EFFICIENT USE OF ENERGY CONSUMPTION:
Decreased Energy Consumption Per Air Dry Ton (Adt)
The graph above shows improved efficiency as a result of effective energy conservation.
ENERGY CONTRIBUTION BY fUEL SOURCE
Biomass usage accounts for 82%* with 71.3%* of black liquor (based on the processing result of four units of recovery boilers). These recovery boilers have helped reduce our reliance on fossil fuels as well as cutting the indirect transport-related impacts of these fuels and reducing emissions from fossil fuels.
MORE FUEL CAPTURED FROM WASTE:
Our methanol capture project allows us to capture significant volumes of methanol from weak black liquor through a process of evaporation and distillation. Capturing more methanol results in cleaner gasses and condensate generation. This valuable biofuel is reused in our recovery boilers and lime kilns, replacing the use of fossil fuel.
REDUCING WOOD FIBER CONTENT THROUGH CAPTURE AND USE OF WASTE:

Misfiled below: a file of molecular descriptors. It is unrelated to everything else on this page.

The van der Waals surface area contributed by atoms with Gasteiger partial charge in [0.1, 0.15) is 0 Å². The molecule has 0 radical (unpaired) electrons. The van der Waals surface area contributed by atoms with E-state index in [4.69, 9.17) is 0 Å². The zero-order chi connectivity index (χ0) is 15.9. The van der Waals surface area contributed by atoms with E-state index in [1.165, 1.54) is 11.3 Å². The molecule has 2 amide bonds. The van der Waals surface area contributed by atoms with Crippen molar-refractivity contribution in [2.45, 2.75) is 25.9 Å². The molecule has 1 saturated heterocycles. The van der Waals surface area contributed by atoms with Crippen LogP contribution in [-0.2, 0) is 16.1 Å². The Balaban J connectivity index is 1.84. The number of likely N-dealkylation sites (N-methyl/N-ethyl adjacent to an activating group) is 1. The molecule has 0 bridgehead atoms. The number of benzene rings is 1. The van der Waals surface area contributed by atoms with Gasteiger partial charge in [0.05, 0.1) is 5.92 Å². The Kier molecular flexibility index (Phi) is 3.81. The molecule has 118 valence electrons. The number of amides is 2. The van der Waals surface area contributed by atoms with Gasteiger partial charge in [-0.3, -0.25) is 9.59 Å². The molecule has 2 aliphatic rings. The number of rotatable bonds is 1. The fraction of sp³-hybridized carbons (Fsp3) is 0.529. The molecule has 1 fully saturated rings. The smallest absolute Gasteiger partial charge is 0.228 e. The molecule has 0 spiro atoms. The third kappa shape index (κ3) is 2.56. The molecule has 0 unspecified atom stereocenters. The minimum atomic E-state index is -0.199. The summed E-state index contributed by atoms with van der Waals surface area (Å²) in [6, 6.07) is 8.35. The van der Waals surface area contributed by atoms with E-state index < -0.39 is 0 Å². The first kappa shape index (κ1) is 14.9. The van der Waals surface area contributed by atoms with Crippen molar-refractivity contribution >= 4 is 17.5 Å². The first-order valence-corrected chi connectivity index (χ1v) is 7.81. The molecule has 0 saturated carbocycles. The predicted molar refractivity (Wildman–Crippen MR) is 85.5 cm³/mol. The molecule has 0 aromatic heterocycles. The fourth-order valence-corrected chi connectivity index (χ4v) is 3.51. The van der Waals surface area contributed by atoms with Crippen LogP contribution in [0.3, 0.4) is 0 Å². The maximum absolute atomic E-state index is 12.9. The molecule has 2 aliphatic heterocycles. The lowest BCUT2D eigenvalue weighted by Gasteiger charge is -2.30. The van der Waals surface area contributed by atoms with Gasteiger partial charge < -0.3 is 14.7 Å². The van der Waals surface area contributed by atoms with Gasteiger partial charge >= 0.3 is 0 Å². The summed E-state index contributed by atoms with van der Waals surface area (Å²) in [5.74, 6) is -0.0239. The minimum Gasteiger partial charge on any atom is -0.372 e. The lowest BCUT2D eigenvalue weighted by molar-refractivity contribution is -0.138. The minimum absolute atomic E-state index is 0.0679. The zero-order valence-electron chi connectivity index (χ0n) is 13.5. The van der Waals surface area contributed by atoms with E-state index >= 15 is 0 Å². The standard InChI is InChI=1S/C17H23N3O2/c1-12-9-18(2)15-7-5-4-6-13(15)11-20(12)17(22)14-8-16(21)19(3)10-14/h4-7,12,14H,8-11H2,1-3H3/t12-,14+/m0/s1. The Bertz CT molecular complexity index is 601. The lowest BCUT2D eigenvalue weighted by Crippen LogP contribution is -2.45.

Our precipitated calcium carbonate (PCC) plant combines calcium hydroxide with waste CO2 that is captured from lime kilns. As an integrated pulp mill, we use lime kilns to convert calcium carbonate to calcium oxide or quicklime. This process generates a significant amount of CO2.
Rather than emit this gas as waste, we capture a portion of it to produce calcium carbonate on site.
Another successful initiative involves a reduction in the amount of bleached soft wood kraft (BSWK) we require. BSWK is used to strengthen paper during paper making process. We have decreased our use of BSWK from 46,000 tonnes in 2011 to 34,000 tonnes in 2014. BSWK is imported from Chile and continuous reduction contributes to meaningful decrease in indirect transport-related CO2 emissions.
REDUCED MATERIAL IMPORTS:
IMPORTED BLEACHED SOFT WOOD KRAFT (BSWK) USAGE FOR PAPER
MAXIMIZING VALUABLE FIBER RESOURCES:
We invest in pin chip digester and chip classification screens for resources maximization and waste prevention. Fine wood particles are captured and converted to pulp. The graph above illustrated the decreasing production of pin chip as we increasingly use Acacia plantation fiber that produces less pin chip compared to mixed hardwood.